The current study examined pain and neurogenic inflammation responses to topical capsaicin during the interictal period (between headache) and their relationship with plasma oxytocin in individuals with migraine.Individuals with migraine can experience generalized (extracephalic) hyperalgesia, which can persist even between headache attacks. Elevated levels of plasma and cerebrospinal fluid oxytocin have been observed during migraine attacks, oxytocin levels being positively associated with the intensity of migraine symptoms. However, whether oxytocin plays a role in the mechanisms of generalized pain sensitization and neurogenic inflammation during the interictal period has not been studied yet. Understanding migraineurs' interictal pain phenotype and endogenous oxytocin might help identify individuals who would benefit from intranasal oxytocin treatment.Thirty-two subjects with migraine and 26 healthy controls underwent pain testing. The current study compared capsaicin-induced pain, central sensitization (areas of secondary mechanical allodynia and hyperalgesia), and neurogenic inflammation (capsaicin-induced flare) responses on the nondominant volar forearm between migraineurs and healthy controls. Additionally, we studied plasma oxytocin levels and their relationship to migraine symptoms, experimental pain and affect.The results indicated a significant group effect (P?=?.019): Migraineurs reported greater capsaicin-induced pain unpleasantness (M?=?1.2, SD?=?1.4) on a 0-10 scale and showed larger areas of flare (LnM?=?2.8, SD?=?0.4) than healthy controls (M?=?0.5, SD?=?0.8; LnM?=?2.6, SD?=?0.4; ps??.200), migraineurs. The oxytocin levels were elevated in migraineurs and accounted for 18% of the group difference in capsaicin-induced pain unpleasantness. Within migraineurs, interictal oxytocin levels were negatively associated with psychological distress (Ps??.074). Lastly, the results found no group difference in areas of secondary mechanical allodynia and hyperalgesia (Ps >.298).The current study revealed that individuals with migraine exhibit enhanced extracephalic capsaicin-induced pain unpleasantness and flare responses during interictal periods. In addition, migraineurs, especially those with chronic migraine, had slightly elevated interictal oxytocin levels compared to controls, which was associated with their affective component of experimental pain. Therefore, treatment targeting affective pain during the interictal period may help to reduce generalized pain in migraine. Furthermore, endogenous increases in oxytocin may be a compensatory mechanism that may help decrease affective distress in migraineurs. The therapeutic effects of intranasal oxytocin may benefit migraineurs by reducing their affective distress.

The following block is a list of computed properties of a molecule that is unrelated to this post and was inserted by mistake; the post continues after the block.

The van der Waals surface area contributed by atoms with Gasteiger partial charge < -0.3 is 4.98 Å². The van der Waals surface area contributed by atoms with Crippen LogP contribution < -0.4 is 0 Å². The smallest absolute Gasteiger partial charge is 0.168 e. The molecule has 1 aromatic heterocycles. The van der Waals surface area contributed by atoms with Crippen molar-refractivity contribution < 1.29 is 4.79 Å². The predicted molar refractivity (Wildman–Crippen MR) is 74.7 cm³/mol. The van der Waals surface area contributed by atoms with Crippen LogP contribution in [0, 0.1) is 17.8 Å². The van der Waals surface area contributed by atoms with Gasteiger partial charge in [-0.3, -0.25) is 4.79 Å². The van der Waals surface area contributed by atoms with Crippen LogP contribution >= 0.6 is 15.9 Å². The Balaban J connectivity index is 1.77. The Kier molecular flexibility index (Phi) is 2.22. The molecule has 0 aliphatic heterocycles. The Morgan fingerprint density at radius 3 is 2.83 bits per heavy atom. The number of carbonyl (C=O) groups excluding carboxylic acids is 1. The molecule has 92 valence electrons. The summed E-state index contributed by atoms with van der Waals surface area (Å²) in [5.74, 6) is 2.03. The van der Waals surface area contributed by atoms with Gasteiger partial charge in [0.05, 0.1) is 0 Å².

View details for DOI 10.1111/head.13213

    View details for Web of Science ID 000419067600006

    View details for PubMedID 29094347

  • Diagnostic Efficiency of Caregiver Report on the SCARED for Identifying Youth Anxiety Disorders in Outpatient Settings. Journal of clinical child and adolescent psychology : the official journal for the Society of Clinical Child and Adolescent Psychology, American Psychological Association, Division 53 Van Meter, A. R., You, D. S., Halverson, T. n., Youngstrom, E. A., Birmaher, B. n., Fristad, M. A., Kowatch, R. A., Storfer-Isser, A. n., Horwitz, S. M., Frazier, T. W., Arnold, L. E., Findling, R. L., Lams Group, T. n. 2018; 47 (sup1): S161?S175